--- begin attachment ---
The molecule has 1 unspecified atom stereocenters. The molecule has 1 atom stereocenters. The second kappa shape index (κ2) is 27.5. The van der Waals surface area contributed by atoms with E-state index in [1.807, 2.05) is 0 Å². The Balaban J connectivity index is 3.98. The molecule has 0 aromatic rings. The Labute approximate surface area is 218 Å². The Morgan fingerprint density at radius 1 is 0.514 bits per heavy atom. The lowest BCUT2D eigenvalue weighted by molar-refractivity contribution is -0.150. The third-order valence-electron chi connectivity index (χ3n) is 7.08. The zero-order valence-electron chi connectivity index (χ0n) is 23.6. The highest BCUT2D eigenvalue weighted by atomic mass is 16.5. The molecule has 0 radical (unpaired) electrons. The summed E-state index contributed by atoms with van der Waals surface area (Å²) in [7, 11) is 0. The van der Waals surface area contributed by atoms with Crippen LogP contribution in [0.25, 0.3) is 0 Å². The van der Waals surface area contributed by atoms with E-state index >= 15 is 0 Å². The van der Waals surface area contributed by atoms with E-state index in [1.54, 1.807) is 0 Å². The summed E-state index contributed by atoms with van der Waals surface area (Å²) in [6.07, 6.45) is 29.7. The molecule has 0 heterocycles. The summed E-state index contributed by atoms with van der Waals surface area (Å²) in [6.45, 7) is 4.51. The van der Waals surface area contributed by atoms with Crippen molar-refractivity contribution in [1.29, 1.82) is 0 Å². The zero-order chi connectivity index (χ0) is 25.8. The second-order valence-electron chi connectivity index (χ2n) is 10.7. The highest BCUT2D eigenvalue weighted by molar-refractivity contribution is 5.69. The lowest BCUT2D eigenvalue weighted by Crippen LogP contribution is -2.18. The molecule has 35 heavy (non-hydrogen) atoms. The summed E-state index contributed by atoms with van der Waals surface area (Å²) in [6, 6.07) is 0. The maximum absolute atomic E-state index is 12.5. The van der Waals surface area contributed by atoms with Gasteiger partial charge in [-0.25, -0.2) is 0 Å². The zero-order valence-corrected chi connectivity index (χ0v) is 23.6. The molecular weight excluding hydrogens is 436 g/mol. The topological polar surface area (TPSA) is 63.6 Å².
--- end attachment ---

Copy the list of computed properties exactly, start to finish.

The molecule has 1 unspecified atom stereocenters. The molecule has 1 atom stereocenters. The second kappa shape index (κ2) is 27.5. The van der Waals surface area contributed by atoms with E-state index in [1.807, 2.05) is 0 Å². The Balaban J connectivity index is 3.98. The molecule has 0 aromatic rings. The Labute approximate surface area is 218 Å². The Morgan fingerprint density at radius 1 is 0.514 bits per heavy atom. The lowest BCUT2D eigenvalue weighted by molar-refractivity contribution is -0.150. The third-order valence-electron chi connectivity index (χ3n) is 7.08. The zero-order valence-electron chi connectivity index (χ0n) is 23.6. The highest BCUT2D eigenvalue weighted by atomic mass is 16.5. The molecule has 0 radical (unpaired) electrons. The summed E-state index contributed by atoms with van der Waals surface area (Å²) in [7, 11) is 0. The van der Waals surface area contributed by atoms with Crippen LogP contribution in [0.25, 0.3) is 0 Å². The van der Waals surface area contributed by atoms with E-state index >= 15 is 0 Å². The van der Waals surface area contributed by atoms with E-state index in [1.54, 1.807) is 0 Å². The summed E-state index contributed by atoms with van der Waals surface area (Å²) in [6.07, 6.45) is 29.7. The molecule has 0 heterocycles. The summed E-state index contributed by atoms with van der Waals surface area (Å²) in [6.45, 7) is 4.51. The van der Waals surface area contributed by atoms with Crippen molar-refractivity contribution in [1.29, 1.82) is 0 Å². The zero-order chi connectivity index (χ0) is 25.8. The second-order valence-electron chi connectivity index (χ2n) is 10.7. The highest BCUT2D eigenvalue weighted by molar-refractivity contribution is 5.69. The lowest BCUT2D eigenvalue weighted by Crippen LogP contribution is -2.18. The molecule has 35 heavy (non-hydrogen) atoms. The summed E-state index contributed by atoms with van der Waals surface area (Å²) in [6, 6.07) is 0. The maximum absolute atomic E-state index is 12.5. The van der Waals surface area contributed by atoms with Gasteiger partial charge in [-0.25, -0.2) is 0 Å². The zero-order valence-corrected chi connectivity index (χ0v) is 23.6. The molecular weight excluding hydrogens is 436 g/mol. The topological polar surface area (TPSA) is 63.6 Å².